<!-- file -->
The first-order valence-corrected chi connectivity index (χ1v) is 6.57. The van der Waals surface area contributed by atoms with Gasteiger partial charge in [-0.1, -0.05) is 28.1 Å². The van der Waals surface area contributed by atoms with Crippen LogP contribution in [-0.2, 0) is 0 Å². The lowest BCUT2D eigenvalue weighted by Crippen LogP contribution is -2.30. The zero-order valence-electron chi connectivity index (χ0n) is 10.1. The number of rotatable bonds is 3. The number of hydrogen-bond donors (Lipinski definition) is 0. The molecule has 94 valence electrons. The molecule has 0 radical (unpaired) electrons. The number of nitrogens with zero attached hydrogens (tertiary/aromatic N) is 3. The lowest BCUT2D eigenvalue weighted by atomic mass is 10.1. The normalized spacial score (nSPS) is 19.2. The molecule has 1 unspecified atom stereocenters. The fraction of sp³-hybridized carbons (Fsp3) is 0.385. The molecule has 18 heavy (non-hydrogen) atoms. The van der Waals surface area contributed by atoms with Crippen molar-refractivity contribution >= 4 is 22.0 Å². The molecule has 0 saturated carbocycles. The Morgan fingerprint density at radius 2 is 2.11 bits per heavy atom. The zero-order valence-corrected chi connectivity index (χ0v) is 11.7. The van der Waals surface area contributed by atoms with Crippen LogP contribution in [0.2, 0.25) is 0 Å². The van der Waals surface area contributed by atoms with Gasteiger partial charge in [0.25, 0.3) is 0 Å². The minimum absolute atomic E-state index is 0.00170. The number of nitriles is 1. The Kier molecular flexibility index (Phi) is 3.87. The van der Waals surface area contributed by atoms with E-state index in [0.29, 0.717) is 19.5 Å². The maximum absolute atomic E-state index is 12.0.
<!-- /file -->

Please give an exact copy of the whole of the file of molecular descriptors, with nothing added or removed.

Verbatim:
The first-order valence-corrected chi connectivity index (χ1v) is 6.57. The van der Waals surface area contributed by atoms with Gasteiger partial charge in [-0.1, -0.05) is 28.1 Å². The van der Waals surface area contributed by atoms with Crippen LogP contribution in [-0.2, 0) is 0 Å². The lowest BCUT2D eigenvalue weighted by Crippen LogP contribution is -2.30. The zero-order valence-electron chi connectivity index (χ0n) is 10.1. The number of rotatable bonds is 3. The number of hydrogen-bond donors (Lipinski definition) is 0. The molecule has 94 valence electrons. The molecule has 0 radical (unpaired) electrons. The number of nitrogens with zero attached hydrogens (tertiary/aromatic N) is 3. The lowest BCUT2D eigenvalue weighted by atomic mass is 10.1. The normalized spacial score (nSPS) is 19.2. The molecule has 1 unspecified atom stereocenters. The fraction of sp³-hybridized carbons (Fsp3) is 0.385. The molecule has 18 heavy (non-hydrogen) atoms. The van der Waals surface area contributed by atoms with Crippen molar-refractivity contribution >= 4 is 22.0 Å². The molecule has 0 saturated carbocycles. The Morgan fingerprint density at radius 2 is 2.11 bits per heavy atom. The zero-order valence-corrected chi connectivity index (χ0v) is 11.7. The van der Waals surface area contributed by atoms with Crippen LogP contribution in [0.2, 0.25) is 0 Å². The van der Waals surface area contributed by atoms with Gasteiger partial charge in [0.25, 0.3) is 0 Å². The minimum absolute atomic E-state index is 0.00170. The number of nitriles is 1. The Kier molecular flexibility index (Phi) is 3.87. The van der Waals surface area contributed by atoms with E-state index in [0.29, 0.717) is 19.5 Å². The maximum absolute atomic E-state index is 12.0.